By alleviating the physical and mental pain that is often associated with opioid withdrawal, opiate agonist treatment helps patients feel healthy and ready to work towards their goals of sobriety.
Myth: Opiate Agonist Treatment Is Only for the Short Term
Opiate agonist treatment isn’t a “quick fix.” Like any successful recovery and rehabilitation, opiate agonist treatment may be a longterm process. that requires both the ongoing efforts of trained medical staff and a patient who wishes to continue in their sobriety.
Myth: Opiate Agonist Treatment Will Interfere With Recovery
Opiate Agonist treatment is the most effective treatment for opiate addiction. Opiate agonist treatment often works relatively quickly when other treatments have failed.
Is Methadone Safe in Pregnancy?
Women who are pregnant or breastfeeding can receive methadone treatment. The National Institute on Drug Abuse states that methadone maintenance programs combined with prenatal care is a safe and effective treatment option when under the supervision of medical professionals. Babies exposed to methadone during pregnancy can require treatment for withdrawal symptoms and are typically monitored in hospital after delivery.
When it comes to women who are breastfeeding while undergoing methadone treatment, studies have found that the exposure of infants to methadone through their mothers’ breast milk is minimal and the benefits outweigh the risks for mother and baby.
Can I Stop Methadone Abruptly?
Symptoms of methadone withdrawal may begin 24 to 36 hours after the time of last ingestion. Methadone withdrawal may last anywhere from 3 weeks and up to 6 months.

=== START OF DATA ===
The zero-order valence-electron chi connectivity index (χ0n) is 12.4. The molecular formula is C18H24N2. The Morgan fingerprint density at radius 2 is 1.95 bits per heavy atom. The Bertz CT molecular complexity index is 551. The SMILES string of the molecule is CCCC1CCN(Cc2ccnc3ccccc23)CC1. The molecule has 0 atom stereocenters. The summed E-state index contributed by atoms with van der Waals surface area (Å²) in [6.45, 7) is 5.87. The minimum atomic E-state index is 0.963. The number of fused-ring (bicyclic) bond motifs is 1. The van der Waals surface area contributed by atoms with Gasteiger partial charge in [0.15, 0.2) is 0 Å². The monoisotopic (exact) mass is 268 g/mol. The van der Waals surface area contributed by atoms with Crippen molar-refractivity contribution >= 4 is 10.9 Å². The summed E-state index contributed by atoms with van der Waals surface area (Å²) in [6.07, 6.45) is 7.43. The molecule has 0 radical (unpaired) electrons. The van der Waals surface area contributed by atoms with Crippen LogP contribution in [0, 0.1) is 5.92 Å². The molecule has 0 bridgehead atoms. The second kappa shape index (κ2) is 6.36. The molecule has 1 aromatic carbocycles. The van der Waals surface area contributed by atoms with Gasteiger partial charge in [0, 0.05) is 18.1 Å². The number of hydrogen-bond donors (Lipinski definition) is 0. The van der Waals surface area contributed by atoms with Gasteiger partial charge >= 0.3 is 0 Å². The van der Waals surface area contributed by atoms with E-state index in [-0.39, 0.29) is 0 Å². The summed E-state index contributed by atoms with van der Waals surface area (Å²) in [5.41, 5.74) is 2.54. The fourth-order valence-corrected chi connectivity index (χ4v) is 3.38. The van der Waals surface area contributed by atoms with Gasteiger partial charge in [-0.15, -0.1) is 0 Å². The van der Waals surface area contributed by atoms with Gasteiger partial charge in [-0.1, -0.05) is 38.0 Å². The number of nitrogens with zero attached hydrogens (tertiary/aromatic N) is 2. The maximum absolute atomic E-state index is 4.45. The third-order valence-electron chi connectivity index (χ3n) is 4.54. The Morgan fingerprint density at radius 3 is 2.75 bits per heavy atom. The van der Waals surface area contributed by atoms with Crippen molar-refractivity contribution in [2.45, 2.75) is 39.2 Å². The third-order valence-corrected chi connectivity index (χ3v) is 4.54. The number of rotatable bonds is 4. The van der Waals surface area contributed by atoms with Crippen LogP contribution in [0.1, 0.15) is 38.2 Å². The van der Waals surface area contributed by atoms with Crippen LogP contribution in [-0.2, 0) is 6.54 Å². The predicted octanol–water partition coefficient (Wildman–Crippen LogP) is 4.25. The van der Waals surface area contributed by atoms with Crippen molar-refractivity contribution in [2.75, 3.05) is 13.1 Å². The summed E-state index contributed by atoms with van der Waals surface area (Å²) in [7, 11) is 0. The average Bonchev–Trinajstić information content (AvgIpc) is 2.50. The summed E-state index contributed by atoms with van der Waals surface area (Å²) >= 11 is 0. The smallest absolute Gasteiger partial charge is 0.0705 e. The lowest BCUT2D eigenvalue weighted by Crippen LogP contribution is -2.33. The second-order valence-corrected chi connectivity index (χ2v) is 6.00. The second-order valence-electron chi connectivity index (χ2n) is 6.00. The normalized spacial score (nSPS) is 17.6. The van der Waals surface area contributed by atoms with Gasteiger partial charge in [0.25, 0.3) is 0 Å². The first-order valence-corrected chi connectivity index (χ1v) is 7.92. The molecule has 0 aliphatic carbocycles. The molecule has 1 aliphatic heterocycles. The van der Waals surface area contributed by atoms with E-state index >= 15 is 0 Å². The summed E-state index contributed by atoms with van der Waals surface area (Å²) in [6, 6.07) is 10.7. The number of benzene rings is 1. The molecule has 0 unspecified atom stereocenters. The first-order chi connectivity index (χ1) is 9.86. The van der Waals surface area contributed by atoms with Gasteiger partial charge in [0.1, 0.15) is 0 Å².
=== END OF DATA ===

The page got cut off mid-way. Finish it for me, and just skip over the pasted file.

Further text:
A person can expect: decreased energy, anxiety, restlessness, sweating, watery eyes, runny nose, muscle aches, stomach cramps, goosebumps, severe nausea, vomiting, cramps, diarrhea, depression, drug cravings and difficulty sleeping.
Meet our Team Members
Dr. Robert Cooper
Dr. Cooper has been practicing in field of addiction medicine since 1997. He was chair of The Ontario Medical Association Section on Addiction medicine for 14 years and has served on the Board of the Canadian Society of Addiction Medicine.
He is a Distinguished Fellow of the American Society of Addiction Medicine, a Diplomate of the American Board of Addiction Medicine, a Certificant of the Canadian Society of Addiction Medicine, and has a Certificate of Added Competence in Addiction Medicine from the Canadian College of Family Physicians.
He has received two leadership awards from the Ontario Medical Association, Section on Addiction Medicine. He was a member of the Ministry of Health Methadone Treatment and Services Advisory Committee and the Narcotics monitoring Working Group.
Dr. Oded Samuel
Dr. Oded Samuel is a graduate of the University of Toronto School of Medicine, 1978. He has his certification in family medicine and has a full spectrum family practice.
He has had extensive emergency department experience and has a special interest in addiction medicine.
Dr. Samuel is on staff at the Humber River Regional Hospital.
Dr. Michael Schwartz
Dr. Michael Schwartz is a graduate of the University of Toronto Faculty of Medicine and is certified in family medicine and emergency medicine. He has a special interest in addiction medicine and is very experienced in treating opioid addiction with methadone and suboxone.
Dr. Schwartz established the Dufferin St. Clair Community Clinic with Dr. Robert Cooper and Dr. Oded Samuel in 1997. He is on staff at the Humber River Regional Hospital.
Dr. Lorne Sidenberg
Dr. Lorne Sidenberg is a graduate of the University of Toronto Faculty of Medicine. He is certified in Family Medicine & Long Term Care. He has a busy Family Medicine Practice in Woodbridge and is on staff at 2 nursing homes. He has a special interest in Addiction Medicine.
Dr. Sidenberg is on staff at the William Osler Health System where he was the former Chief of the Department of Family Medicine at the Etobicoke General Hospital for 20 years and where he also did extensive Emergency Medicine.
Dr. Oded Samuel is a graduate of the University of Toronto School of Medicine, 1978. He has his certification in family medicine and has a full spectrum family practice. He has had extensive emergency department experience and has a special interest in addiction medicine. Dr. Samuel is on staff at the Humber River Regional Hospital.